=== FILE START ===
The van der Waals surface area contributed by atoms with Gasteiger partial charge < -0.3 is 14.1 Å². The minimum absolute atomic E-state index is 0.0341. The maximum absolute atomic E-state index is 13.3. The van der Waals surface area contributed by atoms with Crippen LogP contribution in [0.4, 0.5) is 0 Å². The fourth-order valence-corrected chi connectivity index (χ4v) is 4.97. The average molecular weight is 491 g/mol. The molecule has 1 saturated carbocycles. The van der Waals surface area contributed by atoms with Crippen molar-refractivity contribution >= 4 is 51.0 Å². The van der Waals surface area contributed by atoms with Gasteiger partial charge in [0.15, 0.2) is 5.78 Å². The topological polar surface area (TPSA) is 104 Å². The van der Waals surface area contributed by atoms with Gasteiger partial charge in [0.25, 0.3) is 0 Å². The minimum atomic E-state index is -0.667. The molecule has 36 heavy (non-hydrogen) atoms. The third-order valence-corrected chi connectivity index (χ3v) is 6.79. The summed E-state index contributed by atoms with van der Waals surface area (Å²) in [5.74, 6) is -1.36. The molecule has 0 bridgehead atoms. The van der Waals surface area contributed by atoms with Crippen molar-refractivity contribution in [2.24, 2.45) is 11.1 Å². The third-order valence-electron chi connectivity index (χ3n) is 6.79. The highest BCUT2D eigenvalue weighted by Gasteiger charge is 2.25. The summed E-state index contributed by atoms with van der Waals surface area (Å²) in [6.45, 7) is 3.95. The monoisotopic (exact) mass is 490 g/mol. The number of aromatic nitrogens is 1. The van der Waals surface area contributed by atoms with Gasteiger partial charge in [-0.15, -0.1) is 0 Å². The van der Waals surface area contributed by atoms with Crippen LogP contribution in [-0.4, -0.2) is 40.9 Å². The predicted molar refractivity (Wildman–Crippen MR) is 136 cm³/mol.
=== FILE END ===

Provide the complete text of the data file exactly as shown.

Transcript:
The van der Waals surface area contributed by atoms with Gasteiger partial charge < -0.3 is 14.1 Å². The minimum absolute atomic E-state index is 0.0341. The maximum absolute atomic E-state index is 13.3. The van der Waals surface area contributed by atoms with Crippen LogP contribution in [0.4, 0.5) is 0 Å². The fourth-order valence-corrected chi connectivity index (χ4v) is 4.97. The average molecular weight is 491 g/mol. The molecule has 1 saturated carbocycles. The van der Waals surface area contributed by atoms with Crippen molar-refractivity contribution >= 4 is 51.0 Å². The van der Waals surface area contributed by atoms with Gasteiger partial charge in [0.15, 0.2) is 5.78 Å². The topological polar surface area (TPSA) is 104 Å². The van der Waals surface area contributed by atoms with Gasteiger partial charge in [0.25, 0.3) is 0 Å². The minimum atomic E-state index is -0.667. The molecule has 36 heavy (non-hydrogen) atoms. The third-order valence-corrected chi connectivity index (χ3v) is 6.79. The summed E-state index contributed by atoms with van der Waals surface area (Å²) in [5.74, 6) is -1.36. The molecule has 0 bridgehead atoms. The van der Waals surface area contributed by atoms with Crippen molar-refractivity contribution in [2.24, 2.45) is 11.1 Å². The third-order valence-electron chi connectivity index (χ3n) is 6.79. The highest BCUT2D eigenvalue weighted by Gasteiger charge is 2.25. The summed E-state index contributed by atoms with van der Waals surface area (Å²) in [6.45, 7) is 3.95. The monoisotopic (exact) mass is 490 g/mol. The number of aromatic nitrogens is 1. The van der Waals surface area contributed by atoms with Gasteiger partial charge in [-0.15, -0.1) is 0 Å². The van der Waals surface area contributed by atoms with Crippen LogP contribution in [-0.4, -0.2) is 40.9 Å². The predicted molar refractivity (Wildman–Crippen MR) is 136 cm³/mol.